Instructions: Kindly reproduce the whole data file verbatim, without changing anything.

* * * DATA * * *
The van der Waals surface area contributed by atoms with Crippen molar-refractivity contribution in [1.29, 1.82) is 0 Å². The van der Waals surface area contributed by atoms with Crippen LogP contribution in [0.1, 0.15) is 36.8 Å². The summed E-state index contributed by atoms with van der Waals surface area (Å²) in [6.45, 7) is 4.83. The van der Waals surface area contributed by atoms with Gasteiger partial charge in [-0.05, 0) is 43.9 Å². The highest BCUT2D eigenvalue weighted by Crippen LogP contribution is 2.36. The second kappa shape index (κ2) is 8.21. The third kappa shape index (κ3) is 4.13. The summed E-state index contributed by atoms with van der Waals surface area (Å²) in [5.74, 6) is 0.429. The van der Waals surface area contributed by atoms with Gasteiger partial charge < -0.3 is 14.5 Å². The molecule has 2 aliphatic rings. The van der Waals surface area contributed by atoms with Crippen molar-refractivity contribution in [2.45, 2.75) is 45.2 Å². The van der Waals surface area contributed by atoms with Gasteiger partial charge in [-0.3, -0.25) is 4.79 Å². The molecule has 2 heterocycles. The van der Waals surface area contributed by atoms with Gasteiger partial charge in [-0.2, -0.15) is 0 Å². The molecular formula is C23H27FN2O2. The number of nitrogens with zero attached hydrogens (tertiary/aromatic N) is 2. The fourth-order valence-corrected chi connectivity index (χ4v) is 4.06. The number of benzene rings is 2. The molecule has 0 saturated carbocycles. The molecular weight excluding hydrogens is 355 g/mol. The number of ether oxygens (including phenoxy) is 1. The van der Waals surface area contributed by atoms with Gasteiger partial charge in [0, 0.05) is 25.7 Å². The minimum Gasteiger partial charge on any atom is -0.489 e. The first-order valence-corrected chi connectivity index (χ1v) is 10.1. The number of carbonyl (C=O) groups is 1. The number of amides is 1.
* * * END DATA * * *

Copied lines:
The van der Waals surface area contributed by atoms with Crippen molar-refractivity contribution in [1.29, 1.82) is 0 Å². The van der Waals surface area contributed by atoms with Crippen LogP contribution in [0.1, 0.15) is 36.8 Å². The summed E-state index contributed by atoms with van der Waals surface area (Å²) in [6.45, 7) is 4.83. The van der Waals surface area contributed by atoms with Gasteiger partial charge in [-0.05, 0) is 43.9 Å². The highest BCUT2D eigenvalue weighted by Crippen LogP contribution is 2.36. The second kappa shape index (κ2) is 8.21. The third kappa shape index (κ3) is 4.13. The summed E-state index contributed by atoms with van der Waals surface area (Å²) in [5.74, 6) is 0.429. The van der Waals surface area contributed by atoms with Gasteiger partial charge < -0.3 is 14.5 Å². The molecule has 2 aliphatic rings. The van der Waals surface area contributed by atoms with Crippen molar-refractivity contribution in [2.45, 2.75) is 45.2 Å². The van der Waals surface area contributed by atoms with Gasteiger partial charge in [-0.3, -0.25) is 4.79 Å². The molecule has 2 heterocycles. The van der Waals surface area contributed by atoms with Gasteiger partial charge in [-0.2, -0.15) is 0 Å². The molecular formula is C23H27FN2O2. The number of nitrogens with zero attached hydrogens (tertiary/aromatic N) is 2. The fourth-order valence-corrected chi connectivity index (χ4v) is 4.06. The number of benzene rings is 2. The molecule has 0 saturated carbocycles. The molecular weight excluding hydrogens is 355 g/mol. The number of ether oxygens (including phenoxy) is 1. The van der Waals surface area contributed by atoms with Gasteiger partial charge in [0, 0.05) is 25.7 Å². The minimum Gasteiger partial charge on any atom is -0.489 e. The first-order valence-corrected chi connectivity index (χ1v) is 10.1. The number of carbonyl (C=O) groups is 1. The number of amides is 1.